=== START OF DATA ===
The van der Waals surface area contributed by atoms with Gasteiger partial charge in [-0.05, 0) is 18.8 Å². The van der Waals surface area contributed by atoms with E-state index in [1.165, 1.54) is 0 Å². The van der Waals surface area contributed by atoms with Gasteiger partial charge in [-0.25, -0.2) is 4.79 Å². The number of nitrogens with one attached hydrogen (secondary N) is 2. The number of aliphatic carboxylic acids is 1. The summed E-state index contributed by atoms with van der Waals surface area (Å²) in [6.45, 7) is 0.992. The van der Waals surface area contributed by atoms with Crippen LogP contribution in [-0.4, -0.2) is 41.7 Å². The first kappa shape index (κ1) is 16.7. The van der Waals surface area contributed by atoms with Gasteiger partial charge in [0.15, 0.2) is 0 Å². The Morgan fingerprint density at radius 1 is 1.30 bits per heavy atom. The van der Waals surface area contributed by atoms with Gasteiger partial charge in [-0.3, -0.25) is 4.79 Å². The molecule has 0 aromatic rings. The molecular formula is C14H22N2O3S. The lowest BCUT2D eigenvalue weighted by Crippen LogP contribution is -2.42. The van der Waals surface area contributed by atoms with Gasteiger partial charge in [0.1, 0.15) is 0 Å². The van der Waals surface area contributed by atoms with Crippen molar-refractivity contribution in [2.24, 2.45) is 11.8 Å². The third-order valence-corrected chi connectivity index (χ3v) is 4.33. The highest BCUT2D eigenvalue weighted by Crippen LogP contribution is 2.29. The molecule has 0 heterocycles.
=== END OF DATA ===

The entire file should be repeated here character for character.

The van der Waals surface area contributed by atoms with Gasteiger partial charge in [-0.05, 0) is 18.8 Å². The van der Waals surface area contributed by atoms with E-state index in [1.165, 1.54) is 0 Å². The van der Waals surface area contributed by atoms with Gasteiger partial charge in [-0.25, -0.2) is 4.79 Å². The number of nitrogens with one attached hydrogen (secondary N) is 2. The number of aliphatic carboxylic acids is 1. The summed E-state index contributed by atoms with van der Waals surface area (Å²) in [6.45, 7) is 0.992. The van der Waals surface area contributed by atoms with Crippen LogP contribution in [-0.4, -0.2) is 41.7 Å². The first kappa shape index (κ1) is 16.7. The van der Waals surface area contributed by atoms with Gasteiger partial charge in [0.15, 0.2) is 0 Å². The Morgan fingerprint density at radius 1 is 1.30 bits per heavy atom. The van der Waals surface area contributed by atoms with Gasteiger partial charge in [-0.3, -0.25) is 4.79 Å². The molecule has 0 aromatic rings. The molecular formula is C14H22N2O3S. The lowest BCUT2D eigenvalue weighted by Crippen LogP contribution is -2.42. The van der Waals surface area contributed by atoms with Gasteiger partial charge in [0.1, 0.15) is 0 Å². The van der Waals surface area contributed by atoms with Crippen molar-refractivity contribution in [2.24, 2.45) is 11.8 Å². The third-order valence-corrected chi connectivity index (χ3v) is 4.33. The highest BCUT2D eigenvalue weighted by Crippen LogP contribution is 2.29. The molecule has 0 heterocycles.